Too often contemplation is equated with passivity or personal transformation. However, the mystical tradition offers a different perspective. From the depths of contemplation comes renewed action. Meister Eckhart states that “What we have gathered in contemplation we give out in love.” Constance FitzGerald, OCD, says “…contemplation is not a validation of things as they are…but a constant questioning and restlessness that waits for and believes in the coming of a transformed vision of God….a new and integrating spirituality capable of creating a new politics and generating new social structures.” See https://iccdinstitute.org/alert-to-the-stirring-of-god/ for more information.
This is the understanding of contemplation that has informed all of the Institute for Communal Contemplation and Dialogue‘s (ICCD) work since the beginning in 2002. Most recently, in exploring how do we respond to what is happening in our time from a contemplative heart, there was an “Aha” moment. It came for me with recognizing the connection between acting from a contemplative heart and acting out of second tier consciousness as put out forth in Spiral Dynamics Integral (SDi).
Although SDi may not be familiar to you, I hope over time it will be. The entire Enter the Chaos section on the website is to offer explanations and insights into the three main areas of the ICCD program, Enter the Chaos: Engage the Differences to Make a Difference so that more people can learn and apply these important insights. These areas are contemplation, evolution and spiral dynamics integral.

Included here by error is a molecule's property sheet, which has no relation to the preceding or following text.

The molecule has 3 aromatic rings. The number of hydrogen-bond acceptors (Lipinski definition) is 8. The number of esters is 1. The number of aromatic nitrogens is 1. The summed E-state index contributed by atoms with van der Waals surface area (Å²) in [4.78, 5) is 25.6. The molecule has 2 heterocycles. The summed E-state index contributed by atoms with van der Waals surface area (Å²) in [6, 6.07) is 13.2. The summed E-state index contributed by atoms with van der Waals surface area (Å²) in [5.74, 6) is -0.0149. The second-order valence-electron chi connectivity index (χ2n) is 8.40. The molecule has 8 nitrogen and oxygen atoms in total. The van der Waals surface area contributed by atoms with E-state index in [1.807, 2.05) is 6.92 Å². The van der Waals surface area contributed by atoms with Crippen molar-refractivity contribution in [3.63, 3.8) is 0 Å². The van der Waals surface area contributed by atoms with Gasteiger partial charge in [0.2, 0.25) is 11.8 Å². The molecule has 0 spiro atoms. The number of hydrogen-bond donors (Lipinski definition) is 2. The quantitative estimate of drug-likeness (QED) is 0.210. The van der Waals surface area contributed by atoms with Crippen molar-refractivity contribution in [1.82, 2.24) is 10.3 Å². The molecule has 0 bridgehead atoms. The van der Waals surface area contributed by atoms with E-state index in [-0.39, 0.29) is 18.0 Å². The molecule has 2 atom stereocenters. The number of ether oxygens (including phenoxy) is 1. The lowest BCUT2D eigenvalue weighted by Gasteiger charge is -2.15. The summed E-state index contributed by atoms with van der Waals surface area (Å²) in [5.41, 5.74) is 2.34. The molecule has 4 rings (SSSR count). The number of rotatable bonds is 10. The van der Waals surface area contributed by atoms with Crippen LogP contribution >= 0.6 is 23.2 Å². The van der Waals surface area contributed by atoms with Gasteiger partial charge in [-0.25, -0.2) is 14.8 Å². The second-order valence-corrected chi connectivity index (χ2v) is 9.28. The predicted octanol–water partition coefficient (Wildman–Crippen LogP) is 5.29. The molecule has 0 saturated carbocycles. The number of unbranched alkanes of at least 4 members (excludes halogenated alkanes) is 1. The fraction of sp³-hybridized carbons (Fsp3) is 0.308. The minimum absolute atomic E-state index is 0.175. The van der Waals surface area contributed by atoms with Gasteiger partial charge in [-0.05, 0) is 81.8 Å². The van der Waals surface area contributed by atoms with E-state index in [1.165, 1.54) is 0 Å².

Contemplation is critical to one’s evolution of consciousness and to the capacity to imagine and put into action new ways of being and acting. Contemplation is a form of prayer. When one thinks of prayer one often thinks of saying a prayer, words recited quietly or out loud. Words are the way we assign meaning to reality and to what happens in one’s life. Words are created within theological and philosophical constructs that reflect worldviews and belief systems which shape the way one thinks.
As one’s consciousness develops on its evolutionary journey new words, new understandings of how to make sense of reality emerge. In many cases the old words don’t work anymore. This can be disconcerting as one tries to squeeze new insights into old language.
This is most challenging when it comes to one’s experience of Divine Mystery and one’s attempts to give words to the experience. Even when imagination is used the images, symbols have also been forged in specific worldviews.
There comes a time when words are not helpful. In the Christian tradition prayer without words is called contemplation. Contemplation draws on the mystical understanding of ‘apophatic’ or objectless awareness. It is a silencing of one’s mind and emotions so that one drops deeply into the Divine Presence dwelling within oneself.
Over time the ongoing contemplative practice transforms oneself. From the depths of contemplation comes a new way of being and acting. This transformation needs to be translated into behaviors, reflecting new worldviews.
It is at this depth where deepened contemplation can integrate with SDi second tier consciousness to offer guidance in how to respond to what is happening in our world today.